An international conference will take place at NUI Galway to discuss theatre and performance archives. 'Performing the Archive' is a collaboration between the University’s Centre for Drama, Theatre and Performance and its James Hardiman Library, and will run from 22-24 July. The event capitalises on the renowned theatre collections of the James Hardiman Library and the academic expertise of NUI Galway's Centre for Drama, Theatre and Performance. The three-day conference is bringing together both national and international scholars, practitioners and artists including: Professor Tracy C. Davis, Northwestern University, Chicago; Professor Catherine Cole, University of California, Berkeley; Dr Doug Reside, New York Public Library; Professor Patrick Lonergan and Professor Lionel Pilkington, NUI Galway; Dr Emilie Pine, University College Dublin; and Dr Hugh Denard of Trinity College Dublin. Artist speakers will also feature including Louise Lowe, Anu Productions, and playwright and journalist Colin Murphy. Conference delegates will address issues such as developing new performance work and research projects based on archival materials including scripts, costume designs, prompt books, as well as digitised audio and video of performances. John Cox, NUI Galway Librarian, said: “Archives are vital to the academic mission. The James Hardiman Library has a particular strength in theatre archives, while a major project at the University, the largest of its kind internationally, to digitise the archive of the Abbey Theatre is nearing conclusion. Digital archives and in collaboration with academic colleagues on campus are opening up new opportunities for teaching and research, while also presenting a range of challenges, so this conference is very timely in promoting engagement with and among experts in the field.” Within the conference will be a staged reading of a historic text from the archives of the Hardiman Library. Pilgrims is a play staged at the Abbey Theatre in 1938, written by Mary Rynne and has never received a revival in over 70 years and is an example of a forgotten female Irish and Abbey playwright. Curated by Ciara O’Dowd, this reading is directed by the Druid Director in Residence at NUI Galway, Thomas Conway. The conference is supported by the Irish Research Council New Foundations Scheme, the American Society for Theatre Research and NUI Galway. -Ends-

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EcoScience Writers in Schools Project Revealed

EcoScience Writers in Schools Project Revealed-image

Thursday, 9 July 2015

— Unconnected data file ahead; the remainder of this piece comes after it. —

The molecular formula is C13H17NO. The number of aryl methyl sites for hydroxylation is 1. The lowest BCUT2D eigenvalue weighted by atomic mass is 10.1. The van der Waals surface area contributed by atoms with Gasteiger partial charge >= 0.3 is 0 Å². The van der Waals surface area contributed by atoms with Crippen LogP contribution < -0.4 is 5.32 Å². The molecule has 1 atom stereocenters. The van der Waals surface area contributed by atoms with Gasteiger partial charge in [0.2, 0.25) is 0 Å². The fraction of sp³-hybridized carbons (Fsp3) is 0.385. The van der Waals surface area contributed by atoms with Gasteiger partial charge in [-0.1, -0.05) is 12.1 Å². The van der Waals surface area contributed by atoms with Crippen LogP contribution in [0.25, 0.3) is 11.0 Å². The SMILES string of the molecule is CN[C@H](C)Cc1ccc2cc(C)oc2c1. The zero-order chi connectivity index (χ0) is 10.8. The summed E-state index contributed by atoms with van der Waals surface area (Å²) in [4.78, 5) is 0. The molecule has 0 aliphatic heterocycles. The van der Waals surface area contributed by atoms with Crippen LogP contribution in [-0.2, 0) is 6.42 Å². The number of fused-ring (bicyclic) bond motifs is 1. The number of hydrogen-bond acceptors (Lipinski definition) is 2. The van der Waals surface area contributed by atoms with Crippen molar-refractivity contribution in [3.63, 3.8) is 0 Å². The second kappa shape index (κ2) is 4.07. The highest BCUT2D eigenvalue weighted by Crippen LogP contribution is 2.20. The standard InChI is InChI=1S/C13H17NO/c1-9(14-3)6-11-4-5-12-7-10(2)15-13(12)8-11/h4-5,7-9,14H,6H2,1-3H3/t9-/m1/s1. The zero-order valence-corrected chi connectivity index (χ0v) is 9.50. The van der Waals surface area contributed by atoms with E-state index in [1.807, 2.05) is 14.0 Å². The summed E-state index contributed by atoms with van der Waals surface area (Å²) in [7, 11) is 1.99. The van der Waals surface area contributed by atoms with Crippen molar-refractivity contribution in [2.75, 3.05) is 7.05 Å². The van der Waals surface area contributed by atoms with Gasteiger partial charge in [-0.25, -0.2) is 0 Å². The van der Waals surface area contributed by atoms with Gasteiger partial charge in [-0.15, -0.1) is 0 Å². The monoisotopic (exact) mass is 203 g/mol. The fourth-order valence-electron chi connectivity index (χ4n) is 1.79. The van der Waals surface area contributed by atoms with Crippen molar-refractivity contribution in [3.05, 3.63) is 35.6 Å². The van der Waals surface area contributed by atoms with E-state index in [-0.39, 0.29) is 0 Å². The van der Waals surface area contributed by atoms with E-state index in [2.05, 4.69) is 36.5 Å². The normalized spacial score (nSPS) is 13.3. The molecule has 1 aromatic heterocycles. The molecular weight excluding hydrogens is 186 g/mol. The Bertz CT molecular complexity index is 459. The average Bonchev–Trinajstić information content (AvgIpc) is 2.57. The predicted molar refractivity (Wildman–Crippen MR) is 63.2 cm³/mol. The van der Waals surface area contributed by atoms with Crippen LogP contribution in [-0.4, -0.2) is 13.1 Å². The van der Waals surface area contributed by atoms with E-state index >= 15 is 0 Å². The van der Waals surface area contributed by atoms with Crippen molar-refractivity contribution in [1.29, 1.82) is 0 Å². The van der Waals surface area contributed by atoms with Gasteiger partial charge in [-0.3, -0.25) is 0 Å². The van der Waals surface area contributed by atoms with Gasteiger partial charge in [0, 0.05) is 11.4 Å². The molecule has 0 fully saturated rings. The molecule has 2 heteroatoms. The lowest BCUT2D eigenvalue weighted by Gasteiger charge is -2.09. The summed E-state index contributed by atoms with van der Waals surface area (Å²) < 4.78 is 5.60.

An NUI Galway Ryan Institute project will see 20 children’s books, written and illustrated by this year’s sixth class students of Galway Educate Together National School, reach global audiences through the EcoScience Writers in Schools project. The goal of this unique project was to create a set of fun and informative teaching resources by supporting the students to write a story for their younger peers on an environmental subject of their choosing. The class chose to write about creatures of the North Atlantic Ocean, incorporating facts into their fictional prose, in a way that is both entertaining and educational. Dr Sarah Knight, who led this project, said: “When I applied for the funding for this project I had a good idea of its potential, but really it has far surpassed my expectations. The students, and teacher Barry McGuire, of Galway Educate Together completely committed themselves to this project and the proof of that is in the products! These books are all available as flipbooks and downloadable PDFs through the project website, so young people across Galway, and around the world, can learn from them and be inspired too!” The book Dolphin’s First Day opens with a beautiful scene of a mother dolphin nudging her newborn to the surface to take his first breath. In The Seamount, all sorts of creatures emerge from the habitat to help Gobby the goblin shark scare off the nearly invisible cranchiid squid that is threatening some of the creatures with her greedy appetite. The Gannet and the Smart Fish is an around the world tale of one hungry seabird’s quest to fill her tummy. With twenty books and one graphic poster the end result, there is sure to be something to entertain every young reader. Professor Colin Brown, Director of NUI Galway’s Ryan Institute for Environmental, Marine and Energy Research, said: “This is a fantastic project led by a fantastic person. Having produced a resource like this that anyone in the world can read is where we see the future of our outreach education going. The fact that we can produce such a high quality product for teachers in classrooms all over the world is very rewarding indeed. It’s projects like this that put the Ryan Institute on the international stage. We expect a lot of people to use these materials, and, by doing so it will increase visitor traffic to our main website to learn of the high quality research that is going on here in the West of Ireland”. Working alongside Dr Knight were Gesture Media, who produced the beautiful flipbooks and website, and iSupply printing, who printed hardback copies for each of the students and a full-set for the school itself. Soft copies of any of the books will be available to order directly from iSupply, through the project website. EcoScience Writers was funded by the Department of the Environment, Community and Local Government under the Local Agenda 21 Environmental Partnership Fund administered through Galway City Council. For more information visit the EcoScience Writers website at -Ends-